Tuesday, July 26, 2011

Family Changes

For those of you who may have tried emailing me these past four weeks, I apologize if my replies were delayed. My plate has been more full than usual. . .and it's usually pretty darn full. Why? My 91 year old mother's health has been sliding more rapidly than before, forcing a lot of changes in her living situation.

I'm writing this post because I sense that a LOT of you have already dealt with the "aging parent" situation or will be in the not-too-distant future. My mom has been living comfortably in an independent living retirement facility for the past ten years. She has a lovely one-bedroom + den condo apartment on the ground level with a patio. The view looking toward Fort Collins toward the east and the foothills to the west is lovely. Over the past five years, I've had to arrange at-home caregivers to come in and assist her in order that she could continue to live in the location she loved. She'd previously sold her home in Charlottesville, VA, scaled down amount of furniture and has been quite comfortable. But after hip surgery in 2007, she began to have trouble remembering to take her meds. So, morning help was necessary.

However, as everyone ages (yes, us too, in the future), there are inevitable changes. Arthritic knees slow down walking so much that a walker was needed. No problem, indie living places allow walkers. My mom started using one after she broke her wrist in 2009. After that I also added an evening caregiver to help her get ready for bed and take evening meds, etc. We were holding steady (with small noticeable decline) until this spring when her physical situation deteriorated again. Pulled back muscles after a doctor visit led to my increasing the caregivers to three times a day to make sure there was enough help to get her to all meals in dining room plus take pain meds for back muscles. Even ibuprofen has to be taken to work. :)

In late June, we saw a further decline. She could no longer get around with her walker, so the caregivers pushed her while she sat. That worked for a couple of weeks, but leg pain had started, so three weeks ago she had to switch to a wheelchair and also a special lifting belt so that the caregivers could lift her from bed to chair, etc. By that time we (caregivers are like family) had all our fingers and toes in the dike. I knew we were only holding off the inevitable time when she'd have to leave the indie facility and move into a facility that offered "full-service care" as I call it. And that time came weekend before last. The lovely & caring director of the caregivers agency called me on a Sunday morning and said that the evening before they had to send out a second caregiver in order to safely move my mom from wheelchair to bed. Both of us recognized the time had finally come.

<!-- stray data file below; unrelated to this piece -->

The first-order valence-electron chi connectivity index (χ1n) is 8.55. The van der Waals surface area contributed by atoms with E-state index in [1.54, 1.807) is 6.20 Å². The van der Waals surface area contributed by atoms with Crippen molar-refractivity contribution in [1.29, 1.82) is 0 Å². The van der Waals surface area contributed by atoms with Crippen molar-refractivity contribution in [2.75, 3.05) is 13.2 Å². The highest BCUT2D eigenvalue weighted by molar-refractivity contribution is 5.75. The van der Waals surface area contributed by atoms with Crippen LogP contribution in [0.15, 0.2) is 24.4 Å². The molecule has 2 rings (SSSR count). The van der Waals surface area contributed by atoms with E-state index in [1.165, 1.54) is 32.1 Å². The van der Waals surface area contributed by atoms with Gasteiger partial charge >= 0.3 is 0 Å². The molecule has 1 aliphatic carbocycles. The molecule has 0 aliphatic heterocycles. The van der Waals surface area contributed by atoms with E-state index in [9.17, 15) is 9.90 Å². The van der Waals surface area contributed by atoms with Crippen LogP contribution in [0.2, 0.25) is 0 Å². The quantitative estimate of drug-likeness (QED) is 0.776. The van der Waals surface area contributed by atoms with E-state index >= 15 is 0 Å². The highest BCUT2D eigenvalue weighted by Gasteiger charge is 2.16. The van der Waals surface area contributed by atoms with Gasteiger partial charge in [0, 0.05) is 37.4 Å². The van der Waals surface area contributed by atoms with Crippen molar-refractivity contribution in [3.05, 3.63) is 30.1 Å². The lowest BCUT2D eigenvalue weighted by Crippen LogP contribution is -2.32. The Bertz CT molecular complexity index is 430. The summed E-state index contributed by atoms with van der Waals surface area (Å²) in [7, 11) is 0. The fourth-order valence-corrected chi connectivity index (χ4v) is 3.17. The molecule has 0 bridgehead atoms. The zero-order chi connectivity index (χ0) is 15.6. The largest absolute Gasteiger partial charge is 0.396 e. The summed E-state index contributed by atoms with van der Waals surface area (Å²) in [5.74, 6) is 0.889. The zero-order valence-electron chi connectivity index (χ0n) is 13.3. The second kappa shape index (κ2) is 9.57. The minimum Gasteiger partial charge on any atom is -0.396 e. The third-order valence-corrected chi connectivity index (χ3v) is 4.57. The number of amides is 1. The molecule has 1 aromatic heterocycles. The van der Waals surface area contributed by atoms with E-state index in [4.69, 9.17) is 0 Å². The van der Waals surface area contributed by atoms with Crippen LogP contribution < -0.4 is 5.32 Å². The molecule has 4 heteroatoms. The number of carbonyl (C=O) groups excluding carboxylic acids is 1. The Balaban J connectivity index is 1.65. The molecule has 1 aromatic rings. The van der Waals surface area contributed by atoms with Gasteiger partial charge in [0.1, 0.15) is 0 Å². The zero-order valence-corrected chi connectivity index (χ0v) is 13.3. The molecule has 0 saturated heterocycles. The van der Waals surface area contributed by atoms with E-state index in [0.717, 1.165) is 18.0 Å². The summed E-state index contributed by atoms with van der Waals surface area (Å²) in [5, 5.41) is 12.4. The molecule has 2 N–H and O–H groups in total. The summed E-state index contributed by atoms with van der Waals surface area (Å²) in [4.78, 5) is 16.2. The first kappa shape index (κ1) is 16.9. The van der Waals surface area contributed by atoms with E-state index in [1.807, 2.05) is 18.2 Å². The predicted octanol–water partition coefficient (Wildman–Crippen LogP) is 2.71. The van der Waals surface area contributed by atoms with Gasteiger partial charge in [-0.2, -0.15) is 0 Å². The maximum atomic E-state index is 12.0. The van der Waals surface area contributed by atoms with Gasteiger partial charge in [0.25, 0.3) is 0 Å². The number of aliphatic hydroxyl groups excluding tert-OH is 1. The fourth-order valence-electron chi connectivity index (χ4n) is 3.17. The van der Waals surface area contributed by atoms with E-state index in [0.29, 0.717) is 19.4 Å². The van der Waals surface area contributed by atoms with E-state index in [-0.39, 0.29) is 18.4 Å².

Last week, I called and then visited the lovely facility, Columbine Care West, that was literally right across the parking lot from her three-story independent living retirement home, the Worthington. They are both part of the larger Columbine Health Services that manage those properties plus an assisted living facility. That definitely made the shift easier. Plus the directors and managers had told me previously how wonderful the staff was at the full service Columbine Care. They don't call it a nursing home but a "convalescent care" facility. They try to make their residents better. So, I went to talk to the director personally and look around. . .and I was pleasantly surprised to see how lovely the setting is with several sunny and shady outside patios and the rooms were nicely arranged, plus there was a ton of staff bustling about everywhere. And the residents were wheeling themselves around, too, I noticed. Good energy, all in all.

So. . .this past weekend, I transferred my mom over to her new single room (which has the same beautiful view of the foothills and Ft. Collins) and got her settled. Hung family photos on the walls, brought over plants in addition to clothes, plus other belongings. Today, I bought a wall mount for her TV so the maintenance guy could fix that, too. Every time I go over, there's someone in her room---nurses, nurse aides, physical therapists, activity managers, you name it. Plus, there's someone to wheel her about to meals and activities whenever she wants it. And, I'm optimistic that the physical therapists may be able to strengthen her legs so she may actually be able to move about a little without the wheelchair. . .after a while.

All in all. . .this has been emotionally and physically draining----for my mom, for me, and for those wonderful extended family caregivers, Caring Solutions, in Fort Collins. Thank you, again.

Are any of you facing these "aging relatives" situations?
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